On May 17, activists gathered on the Pathumwan Skywalk for an IDAHOT rally, during which they presented a rewritten version of the Constitutional Court ruling on marriage law, which was written by activists and members of the public who signed up to participate in the People’s Judgement project. It states that Article 1448 of the Civil and Commercial Code violates Sections 4, 25, 26, and 27 of the Constitution, noting that even though Section 27 states that men and women have equal rights, it does not mean that anyone with a different gender identity or sexual orientation does not have equal rights. The rewritten ruling said that not discriminating on the basis of gender includes everyone regardless of their identity or orientation, and a law limited to sex as assigned at birth would lead to discrimination against a group of people in the society on the basis of gender, which would disrespect their human dignity.
Oppressing people who are different is not good morals, no matter how one defines good morals. Neither sexual nor gender bias should be a factor in deciding who can marry and nor should fears that extending the right to marry will increase the burden on the state or that people will exploit public benefits and impact state security. Equality in this country has never been a gift from the state but is a result of a long struggle.
Currently, two bills on marriage for LGBTQ+ couples are already waiting to go before parliament. One is the Civil Partnership bill proposed by the Ministry of Justice and approved by the Cabinet in June 2020. It has previously been criticized by NGOs and activists for not giving LGBTQ+ couples the same rights as heterosexual couples and for being unclear about whether certain rights are granted. Activists also questioned the need for separate legislation legalising LGBTQ+ marriages, and raised concerns that this would deepen the stigma against the LGBTQ+ community in Thailand.
Another bill proposes amendments to the sections on marriage and family in the Civil and Commercial Code, or the Marriage Equality bill, initiated by MPs from the Move Forward Party, which will change the terminology used in the law to “spouse” instead of “husband” and “wife,” and “person” instead of “man” and “woman.”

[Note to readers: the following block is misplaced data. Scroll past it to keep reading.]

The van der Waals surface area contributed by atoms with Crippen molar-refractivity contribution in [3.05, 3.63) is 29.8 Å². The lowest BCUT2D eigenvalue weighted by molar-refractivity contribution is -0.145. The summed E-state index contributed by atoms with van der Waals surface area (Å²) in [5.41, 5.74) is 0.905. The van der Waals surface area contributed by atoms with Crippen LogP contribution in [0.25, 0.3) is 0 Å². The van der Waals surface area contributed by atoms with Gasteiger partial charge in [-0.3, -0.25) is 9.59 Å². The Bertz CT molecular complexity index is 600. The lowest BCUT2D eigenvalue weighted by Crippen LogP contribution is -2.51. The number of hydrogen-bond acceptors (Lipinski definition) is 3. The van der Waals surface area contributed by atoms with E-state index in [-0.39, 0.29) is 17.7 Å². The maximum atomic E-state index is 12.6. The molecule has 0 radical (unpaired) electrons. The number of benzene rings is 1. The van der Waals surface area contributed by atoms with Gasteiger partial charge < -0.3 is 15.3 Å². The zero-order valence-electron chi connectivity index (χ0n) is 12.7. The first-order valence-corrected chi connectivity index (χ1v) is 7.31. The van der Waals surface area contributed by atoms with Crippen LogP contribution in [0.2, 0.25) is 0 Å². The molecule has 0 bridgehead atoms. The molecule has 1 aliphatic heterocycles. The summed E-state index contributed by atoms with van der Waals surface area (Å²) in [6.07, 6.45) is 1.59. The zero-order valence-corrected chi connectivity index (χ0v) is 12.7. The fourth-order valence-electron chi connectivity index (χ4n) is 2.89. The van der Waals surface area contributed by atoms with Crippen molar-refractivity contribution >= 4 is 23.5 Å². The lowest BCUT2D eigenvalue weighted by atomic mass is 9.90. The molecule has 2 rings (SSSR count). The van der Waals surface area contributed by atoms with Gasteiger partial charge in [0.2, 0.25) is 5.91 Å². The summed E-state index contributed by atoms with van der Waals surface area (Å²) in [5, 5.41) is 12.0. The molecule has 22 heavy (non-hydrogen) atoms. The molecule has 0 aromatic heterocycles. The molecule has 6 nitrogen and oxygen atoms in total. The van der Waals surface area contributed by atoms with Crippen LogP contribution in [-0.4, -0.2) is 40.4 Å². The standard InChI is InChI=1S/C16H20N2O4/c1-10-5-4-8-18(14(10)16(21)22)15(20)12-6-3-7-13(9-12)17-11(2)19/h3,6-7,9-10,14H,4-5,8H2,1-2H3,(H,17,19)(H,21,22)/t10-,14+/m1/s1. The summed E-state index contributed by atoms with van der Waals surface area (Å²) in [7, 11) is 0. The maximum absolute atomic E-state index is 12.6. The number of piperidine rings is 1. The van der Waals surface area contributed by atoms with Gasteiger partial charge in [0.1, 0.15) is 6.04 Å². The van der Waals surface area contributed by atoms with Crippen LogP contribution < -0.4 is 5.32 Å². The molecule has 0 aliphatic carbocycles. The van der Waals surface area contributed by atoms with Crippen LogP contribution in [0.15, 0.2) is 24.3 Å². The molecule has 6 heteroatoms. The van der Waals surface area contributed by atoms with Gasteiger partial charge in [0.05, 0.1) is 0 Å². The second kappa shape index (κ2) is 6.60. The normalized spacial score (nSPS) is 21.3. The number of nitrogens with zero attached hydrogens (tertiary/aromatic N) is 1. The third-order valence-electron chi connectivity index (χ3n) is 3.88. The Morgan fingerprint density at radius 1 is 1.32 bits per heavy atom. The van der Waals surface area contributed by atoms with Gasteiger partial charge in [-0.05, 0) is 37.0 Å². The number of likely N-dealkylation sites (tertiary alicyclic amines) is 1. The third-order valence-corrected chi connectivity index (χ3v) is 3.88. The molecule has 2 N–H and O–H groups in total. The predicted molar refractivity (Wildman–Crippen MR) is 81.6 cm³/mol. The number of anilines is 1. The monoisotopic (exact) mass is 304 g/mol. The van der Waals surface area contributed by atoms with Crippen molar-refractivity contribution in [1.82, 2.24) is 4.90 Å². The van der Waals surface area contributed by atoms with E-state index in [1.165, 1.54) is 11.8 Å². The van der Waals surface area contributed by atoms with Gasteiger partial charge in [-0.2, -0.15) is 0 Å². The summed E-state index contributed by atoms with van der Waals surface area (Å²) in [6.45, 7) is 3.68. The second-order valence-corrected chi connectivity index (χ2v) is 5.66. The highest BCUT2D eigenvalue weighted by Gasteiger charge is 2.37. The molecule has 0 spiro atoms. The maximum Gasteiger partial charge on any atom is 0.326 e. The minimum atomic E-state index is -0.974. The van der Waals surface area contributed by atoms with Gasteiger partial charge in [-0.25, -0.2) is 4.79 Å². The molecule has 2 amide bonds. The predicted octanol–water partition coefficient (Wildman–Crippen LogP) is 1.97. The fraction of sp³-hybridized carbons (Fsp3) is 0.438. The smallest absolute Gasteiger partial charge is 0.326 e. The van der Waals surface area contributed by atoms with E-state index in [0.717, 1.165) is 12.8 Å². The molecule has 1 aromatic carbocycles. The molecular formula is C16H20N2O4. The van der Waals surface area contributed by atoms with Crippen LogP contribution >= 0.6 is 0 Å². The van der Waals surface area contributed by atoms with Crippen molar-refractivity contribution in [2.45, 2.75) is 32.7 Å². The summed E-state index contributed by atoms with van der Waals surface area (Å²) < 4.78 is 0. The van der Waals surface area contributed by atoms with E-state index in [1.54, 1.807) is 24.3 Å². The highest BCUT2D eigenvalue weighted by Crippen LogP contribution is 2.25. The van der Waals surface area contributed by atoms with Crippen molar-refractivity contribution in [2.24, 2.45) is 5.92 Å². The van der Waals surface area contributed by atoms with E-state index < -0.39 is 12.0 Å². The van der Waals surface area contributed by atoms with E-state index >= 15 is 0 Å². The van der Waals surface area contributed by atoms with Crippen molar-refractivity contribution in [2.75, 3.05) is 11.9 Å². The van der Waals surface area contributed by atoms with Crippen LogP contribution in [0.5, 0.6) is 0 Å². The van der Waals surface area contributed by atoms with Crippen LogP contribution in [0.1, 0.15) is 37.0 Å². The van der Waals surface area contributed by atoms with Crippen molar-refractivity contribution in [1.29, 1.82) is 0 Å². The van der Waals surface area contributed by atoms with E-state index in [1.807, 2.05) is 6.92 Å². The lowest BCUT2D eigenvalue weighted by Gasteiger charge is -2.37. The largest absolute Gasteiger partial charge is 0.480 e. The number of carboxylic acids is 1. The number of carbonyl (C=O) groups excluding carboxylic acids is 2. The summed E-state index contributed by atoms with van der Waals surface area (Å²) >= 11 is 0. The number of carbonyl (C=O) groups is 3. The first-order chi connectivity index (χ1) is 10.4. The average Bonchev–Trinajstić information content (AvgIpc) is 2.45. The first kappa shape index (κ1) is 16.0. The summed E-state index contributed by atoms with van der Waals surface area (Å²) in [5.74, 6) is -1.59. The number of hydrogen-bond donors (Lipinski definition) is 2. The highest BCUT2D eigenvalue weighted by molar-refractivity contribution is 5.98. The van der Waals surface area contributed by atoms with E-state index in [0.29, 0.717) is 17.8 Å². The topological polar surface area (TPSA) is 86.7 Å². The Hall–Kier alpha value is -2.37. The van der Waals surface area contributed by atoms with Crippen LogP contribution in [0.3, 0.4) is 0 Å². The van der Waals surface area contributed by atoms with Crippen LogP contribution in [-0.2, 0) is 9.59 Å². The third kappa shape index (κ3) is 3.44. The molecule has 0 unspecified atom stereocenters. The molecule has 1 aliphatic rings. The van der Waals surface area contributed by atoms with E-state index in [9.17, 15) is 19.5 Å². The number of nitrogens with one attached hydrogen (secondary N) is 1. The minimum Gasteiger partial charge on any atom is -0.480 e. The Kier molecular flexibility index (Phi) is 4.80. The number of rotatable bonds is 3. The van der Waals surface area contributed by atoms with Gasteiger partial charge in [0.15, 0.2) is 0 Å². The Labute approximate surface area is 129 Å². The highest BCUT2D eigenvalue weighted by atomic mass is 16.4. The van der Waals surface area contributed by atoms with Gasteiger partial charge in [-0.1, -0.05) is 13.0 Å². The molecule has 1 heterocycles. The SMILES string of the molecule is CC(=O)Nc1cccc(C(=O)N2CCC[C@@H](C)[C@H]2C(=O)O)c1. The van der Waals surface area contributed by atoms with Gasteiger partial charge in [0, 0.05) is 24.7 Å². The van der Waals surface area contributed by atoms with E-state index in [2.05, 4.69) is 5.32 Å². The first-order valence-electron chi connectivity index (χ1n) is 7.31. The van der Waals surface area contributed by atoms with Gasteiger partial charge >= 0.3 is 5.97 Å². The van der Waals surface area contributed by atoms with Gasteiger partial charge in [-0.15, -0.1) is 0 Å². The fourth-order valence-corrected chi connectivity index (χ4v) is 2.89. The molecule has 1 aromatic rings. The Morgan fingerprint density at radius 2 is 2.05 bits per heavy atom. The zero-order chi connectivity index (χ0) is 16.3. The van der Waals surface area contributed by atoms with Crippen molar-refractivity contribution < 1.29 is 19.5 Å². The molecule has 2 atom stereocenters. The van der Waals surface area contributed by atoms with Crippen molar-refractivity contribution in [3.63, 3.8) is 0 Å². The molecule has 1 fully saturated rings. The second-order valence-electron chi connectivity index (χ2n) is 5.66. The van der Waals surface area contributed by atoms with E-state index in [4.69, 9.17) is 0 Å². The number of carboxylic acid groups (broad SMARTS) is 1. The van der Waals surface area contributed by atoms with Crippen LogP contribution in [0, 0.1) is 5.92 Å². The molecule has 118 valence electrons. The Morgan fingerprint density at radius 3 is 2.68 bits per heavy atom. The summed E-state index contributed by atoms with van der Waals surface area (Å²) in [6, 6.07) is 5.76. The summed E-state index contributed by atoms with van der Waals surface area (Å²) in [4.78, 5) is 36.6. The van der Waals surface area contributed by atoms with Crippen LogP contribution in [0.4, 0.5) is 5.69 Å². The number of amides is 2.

Nevertheless, the Marriage Equality bill can still go before parliament. According to the 2019 Rules of Procedure of the House of Representatives, a bill proposed by an MP or by civil society can be forwarded to the Cabinet for a 60-day consideration period and must be returned to parliament after the time has lapsed. The House Speaker may also put it on the parliament agenda even though it has not been returned.
Meanwhile, signatures are being collected for another Marriage Equality Bill to be proposed to parliament. On November 28, 2021, during a protest at the Ratchaprasong intersection in Bangkok, the Rainbow Coalition for Marriage Equality, a network of over 40 civil society organizations and activist groups, launched a petition proposing amendments to the Civil and Commercial Code. The petition proposes to amend Article 1448 to allow marriage registration between two people of any gender. It also proposes to replace the terms “man” and “woman” in every article of the Civil and Commercial Code relating to marriage with “person,” as well as to replace “husband” and “wife” with “spouse” and “father” and “mother” with “parents.”
The amendments, if passed, will grant LGBTQ+ couples the same rights, duties, and legal recognition as heterosexual couples, including the right to adopt a child and be recognized as the child’s parents; the right to have the power of attorney to make medical decisions of behalf of one’s partner and to press charges on behalf of one’s partner; the right to use one’s partner’s last name, and the right to inherit property from each other without the need for a will.
Within 24 hours of its launch, the petition gained over 150,000 signatures, 10 times the number legally required for a bill to be put before parliament. As of May 20, it has gained over 304,000 signatures.